* 'Pay to play' on the rise
* Plane makers want 'super suppliers'
* Consolidation expected to gather pace
By Alwyn Scott
PARIS, June 20 It should be a bonanza for
suppliers: $135 billion in new orders booked by Boeing
and Airbus at the Paris Airshow this week.
Yet companies that make everything from overhead bins to
cockpit controls are under mounting pressure to cut prices.
One such company is Renton Coil Spring, which has products
on the biggest world's jetliner, the Airbus A380, on Boeing's
jets and even fighter aircraft including the F16.
Boeing and others are asking it to make production more
efficient and to share the savings in a growing "pay-to-play"
system, said Charles Pepka, CEO of the company based in Renton,
Partnering for Success is what Boeing CEO Jim McNerney calls
it - a way for Boeing to help suppliers to install the same
lean-manufacturing techniques Boeing is using to improve quality
and speed at its own factories.
From Boeing's point of view, this helps suppliers to cut
costs, and Boeing simply wants to share the gains.
But the hit to profit margin leaves suppliers bristling.
"It's like a game of poker," said Pepka. "You have to figure
out if they want 15 percent or will be OK with 0.1 percent."
Aircraft manufacturers say they have no choice. Operating
margins at global commercial and defence plane and finished
equipment makers averaged only 6.4 percent last year, according
to a forthcoming report by Deloitte
In contrast, the profit "upstream" in the supply chain was
12.8 percent - double what the plane makers earned.
The plane makers say they can't raise their prices because
they must wage a brutal sales war to keep winning orders.
Airlines can't pay more for planes because they operate on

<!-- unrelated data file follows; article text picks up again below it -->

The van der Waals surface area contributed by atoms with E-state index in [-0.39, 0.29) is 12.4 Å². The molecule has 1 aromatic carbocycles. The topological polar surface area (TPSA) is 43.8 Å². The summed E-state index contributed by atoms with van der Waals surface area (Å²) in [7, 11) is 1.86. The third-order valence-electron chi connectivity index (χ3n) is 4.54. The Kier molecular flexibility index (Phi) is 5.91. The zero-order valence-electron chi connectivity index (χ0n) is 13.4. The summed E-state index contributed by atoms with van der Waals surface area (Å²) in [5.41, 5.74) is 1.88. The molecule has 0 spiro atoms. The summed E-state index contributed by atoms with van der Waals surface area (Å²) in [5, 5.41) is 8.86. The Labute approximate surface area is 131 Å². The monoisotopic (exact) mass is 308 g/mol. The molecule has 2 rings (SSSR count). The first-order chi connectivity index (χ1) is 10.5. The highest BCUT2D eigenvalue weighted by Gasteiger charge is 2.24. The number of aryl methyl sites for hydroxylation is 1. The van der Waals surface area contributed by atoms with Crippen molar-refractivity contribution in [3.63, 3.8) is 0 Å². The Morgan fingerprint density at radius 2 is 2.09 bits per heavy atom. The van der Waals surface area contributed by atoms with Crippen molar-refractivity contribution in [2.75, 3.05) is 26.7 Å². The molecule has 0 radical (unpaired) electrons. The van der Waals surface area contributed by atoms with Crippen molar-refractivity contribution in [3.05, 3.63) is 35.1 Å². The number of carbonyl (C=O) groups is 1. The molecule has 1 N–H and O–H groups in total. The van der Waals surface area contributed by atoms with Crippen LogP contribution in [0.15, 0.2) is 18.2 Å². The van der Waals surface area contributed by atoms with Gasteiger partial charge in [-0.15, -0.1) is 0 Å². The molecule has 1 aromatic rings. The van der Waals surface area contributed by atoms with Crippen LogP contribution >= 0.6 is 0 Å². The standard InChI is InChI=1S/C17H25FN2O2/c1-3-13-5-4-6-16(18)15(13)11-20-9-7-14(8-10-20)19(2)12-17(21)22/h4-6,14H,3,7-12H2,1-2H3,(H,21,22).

very thin profit margins, too, and do not want to raise fares
for fear of choking off demand for travel.
In their drive to reduce costs, aircraft manufacturers have
asked suppliers to become "super suppliers" that can perform
engineering and design work on plane parts, instead of simply
following blueprints drawn up by plane makers, as in the past.
Suppliers are also required to contribute to the capital
cost of new planes and tool up their factories, often before
they are paid.
"You get paid when it flies," said Ingrid Jorg, senior vice
president at Aleris International, a global aluminium supplier
based in Cleveland, Ohio. In December the company opened a $350
million aluminium mill in China, which it hopes will be cleared
to produce its first aerospace material next summer.
Suppliers also are expected to increase the speed of
production to keep pace with the rising demand for jets.
The 500 new jetliners ordered in Paris this week add to a
backlog of more than 9,600 aircraft waiting to be built by
Boeing and Airbus. Suppliers must show they can ensure no
hitches in output as factories speed up fill those orders.
Those demands are driving a parallel trend: consolidation.
As smaller suppliers approach these hurdles, some find they
lack the financial strength and broader engineering ability they
need and are forced to consider selling.
Large suppliers, meanwhile, are looking to buy smaller
operators to gain technology and specialist skills.
Tom Captain, aerospace and defence leader at Deloitte, said
that he spent much of his time at the Paris Airshow working with
suppliers who want to sell their companies.
As for the rest, they just have to "step back and understand
this is a new reality", he said.
At Renton Coil Spring, meanwhile, CEO Pepka sees the trend
clearly, but he is less than enthused by managers who come in
wanting to change how he does things and pay him less.
"You don't want them to run your business," Pepka said.